Wednesday, September 22, 2010

A Look Back: Jeter Accepts The Torch

Watching the ESPN 30 for 30 documentary "House of Steinbrenner" tonight, I was reminded that the old Yankee Stadium closed down two years ago today. Since I'm already getting misty eyed, I figured it was good time to dig through the River & Sunset archives to check out my post from that day.

Derek Jeter had already done enough to ensure he'd never been forgotten.

The Jeffrey Maier game. The backhanded flip to Posada. The walk-off vs. Kim. The head-first dive against Boston. Those four rings. In between, there have been enough jump throws from left and inside-out singles to right to build a lifetime worth of legend cred.

And yet, the Captain managed to outdo himself on a special night at the Stadium. The last night at the Stadium.

“Every member of this organization, past and present, has been calling this place home for 85 years, There’s a lot of tradition, a lot of history and a lot of memories. Now the great thing about memories is you’re able to pass it along from generation to generation.

“Although things are going to change next year. We’re going to move across the street. There are a few things that New York Yankees that never change. That’s pride, tradition and most of all we have the greatest fans in the world.

We want you to take the memories from this stadium, add them to the new memories that come at the new Yankee Stadium and continue to pass them along from generation to generation. So on behalf of the entire organization, we want to take this moment to salute you, the greatest fans in the world.”

That's pretty cool, huh?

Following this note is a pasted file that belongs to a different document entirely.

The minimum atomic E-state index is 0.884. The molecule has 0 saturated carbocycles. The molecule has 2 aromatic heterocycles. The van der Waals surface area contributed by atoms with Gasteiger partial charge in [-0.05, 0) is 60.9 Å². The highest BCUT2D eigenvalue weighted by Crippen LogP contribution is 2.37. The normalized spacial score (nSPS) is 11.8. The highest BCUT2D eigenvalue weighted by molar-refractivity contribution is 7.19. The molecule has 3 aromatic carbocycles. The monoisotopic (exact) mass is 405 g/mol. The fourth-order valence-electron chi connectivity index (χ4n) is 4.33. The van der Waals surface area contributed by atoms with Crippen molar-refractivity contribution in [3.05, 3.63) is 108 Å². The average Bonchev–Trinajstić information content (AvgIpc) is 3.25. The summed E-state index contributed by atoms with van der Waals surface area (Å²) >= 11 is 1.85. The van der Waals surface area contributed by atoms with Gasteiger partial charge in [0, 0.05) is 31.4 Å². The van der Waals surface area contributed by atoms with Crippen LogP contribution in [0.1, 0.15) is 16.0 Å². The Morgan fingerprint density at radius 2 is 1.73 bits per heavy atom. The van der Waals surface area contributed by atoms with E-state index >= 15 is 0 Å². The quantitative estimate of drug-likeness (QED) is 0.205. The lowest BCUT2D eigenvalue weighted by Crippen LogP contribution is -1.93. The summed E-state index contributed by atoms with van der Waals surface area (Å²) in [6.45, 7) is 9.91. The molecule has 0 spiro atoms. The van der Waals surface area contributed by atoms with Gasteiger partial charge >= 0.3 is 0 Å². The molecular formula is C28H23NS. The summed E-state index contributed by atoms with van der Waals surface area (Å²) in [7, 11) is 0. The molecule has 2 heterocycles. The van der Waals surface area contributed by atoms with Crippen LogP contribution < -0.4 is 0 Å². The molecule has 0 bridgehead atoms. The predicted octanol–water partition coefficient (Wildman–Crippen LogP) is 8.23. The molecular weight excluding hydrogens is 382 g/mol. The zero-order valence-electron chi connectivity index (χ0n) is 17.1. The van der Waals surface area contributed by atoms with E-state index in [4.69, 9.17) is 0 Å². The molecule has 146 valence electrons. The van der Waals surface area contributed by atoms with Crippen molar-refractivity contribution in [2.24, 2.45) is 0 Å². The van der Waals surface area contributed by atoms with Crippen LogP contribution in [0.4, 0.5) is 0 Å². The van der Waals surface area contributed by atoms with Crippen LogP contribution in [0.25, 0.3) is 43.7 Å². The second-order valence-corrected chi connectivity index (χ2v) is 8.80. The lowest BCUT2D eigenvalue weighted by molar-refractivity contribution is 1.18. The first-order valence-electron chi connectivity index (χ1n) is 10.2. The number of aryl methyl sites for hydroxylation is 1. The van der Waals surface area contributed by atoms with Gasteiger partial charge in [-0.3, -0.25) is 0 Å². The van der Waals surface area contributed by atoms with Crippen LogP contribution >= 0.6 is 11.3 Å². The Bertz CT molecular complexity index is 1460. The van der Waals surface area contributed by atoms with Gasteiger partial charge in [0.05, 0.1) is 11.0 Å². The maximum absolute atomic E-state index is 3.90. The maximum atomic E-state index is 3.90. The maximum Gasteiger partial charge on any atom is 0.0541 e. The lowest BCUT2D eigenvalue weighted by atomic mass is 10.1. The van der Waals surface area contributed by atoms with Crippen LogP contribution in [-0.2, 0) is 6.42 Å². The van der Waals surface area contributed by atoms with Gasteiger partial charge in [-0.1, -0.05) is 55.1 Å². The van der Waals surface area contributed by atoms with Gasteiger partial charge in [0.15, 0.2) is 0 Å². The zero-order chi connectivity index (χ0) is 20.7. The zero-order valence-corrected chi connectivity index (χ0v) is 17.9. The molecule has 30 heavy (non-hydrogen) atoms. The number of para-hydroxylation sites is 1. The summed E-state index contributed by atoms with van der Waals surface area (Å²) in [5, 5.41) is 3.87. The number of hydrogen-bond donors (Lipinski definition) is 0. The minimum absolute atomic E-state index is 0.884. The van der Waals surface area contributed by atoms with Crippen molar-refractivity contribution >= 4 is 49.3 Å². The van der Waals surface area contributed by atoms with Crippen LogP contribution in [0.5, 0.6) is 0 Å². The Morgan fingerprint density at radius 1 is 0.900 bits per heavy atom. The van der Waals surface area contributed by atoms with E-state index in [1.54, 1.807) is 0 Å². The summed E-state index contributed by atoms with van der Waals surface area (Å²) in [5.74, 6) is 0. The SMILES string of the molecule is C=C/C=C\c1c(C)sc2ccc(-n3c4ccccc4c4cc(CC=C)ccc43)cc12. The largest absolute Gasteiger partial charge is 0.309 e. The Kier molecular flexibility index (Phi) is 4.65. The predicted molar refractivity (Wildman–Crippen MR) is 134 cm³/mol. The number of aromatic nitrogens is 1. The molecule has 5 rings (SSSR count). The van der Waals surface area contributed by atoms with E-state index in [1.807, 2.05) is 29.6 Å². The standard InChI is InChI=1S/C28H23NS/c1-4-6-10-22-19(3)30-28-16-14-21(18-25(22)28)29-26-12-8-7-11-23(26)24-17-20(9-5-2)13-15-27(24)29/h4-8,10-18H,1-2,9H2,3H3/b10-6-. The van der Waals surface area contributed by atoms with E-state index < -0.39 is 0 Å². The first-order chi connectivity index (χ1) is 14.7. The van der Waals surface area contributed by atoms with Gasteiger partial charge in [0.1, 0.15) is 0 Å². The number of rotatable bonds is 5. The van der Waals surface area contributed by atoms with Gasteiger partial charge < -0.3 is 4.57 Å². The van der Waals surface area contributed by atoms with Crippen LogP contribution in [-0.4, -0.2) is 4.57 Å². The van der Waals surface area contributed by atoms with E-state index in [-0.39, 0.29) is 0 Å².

Here's the thing about Jeter. He's 34 years old. It's quite possible that, as a player, his best days are now behind him. He's got two more years left on his contract, and it's extremely likely he'll sign another deal for two or three more that ensures he retires a Yankee. He'll get 3,000 hits, maybe even 3,500, have his number retired, probably get a monument and enter the Hall of Fame five years later.

But beyond all those hits and all those rings, I feel like Jeter has now become an equal with the Yankee greats that came before him. I now see Jeter the way I picture Mantle was viewed in his final seasons. Someone who has become bigger than his peers, but for all the right reasons. Jeter's not just the shortstop for the Yankees anymore. He represents a piece of history. He's become another link in a very exclusive chain. For me, watching him give that postgame speech in the middle of the diamond clinched that ideal.

Over the past 12 years, he has been the Yankees' most visible star despite a public profile that favored vanilla quotes and actions that served only to avoid controversy. But when he took that microphone and addressed those 57,000 fans and millions more watching on TV, it was as if he officially accepted his role as the newest Yankee icon.

I grew up worshipping Don Mattingly as my idol. He was baseball to me, and he's the only player that can rival Jeter's popularity since Mantle retired prior to the 1969 season. But despite his immense popularity, Mattingly will never be viewed the same way Jeter will be once he retires. You can make the argument that Mattingly was the better player before his back quit on him, but without any tales of October glory, he'll always be earthbound when talk turns to the legends of the franchise.

Jeter has the rings. He has the numbers. And now you can see that he finally has taken on the responsibility for what he means to America's most storied sports franchise. It was the perfect way to close the big ballpark in the Bronx.

Jeter said during his speech that some things about the New York Yankees never change. He's absolutely right. Some things will always be what they are, the history of the franchise will always give it immense meaning to millions of people. With Whitey and Yogi in attendance on Sept. 21, 2008, a new legend accepted his place amongst the satellites.

This story was originally published on Sept. 21, 2008. Dan Hanzus writes the Yankees blog River & Sunset and can be reached via e-mail at Follow Dan on Twitter @danhanzus.

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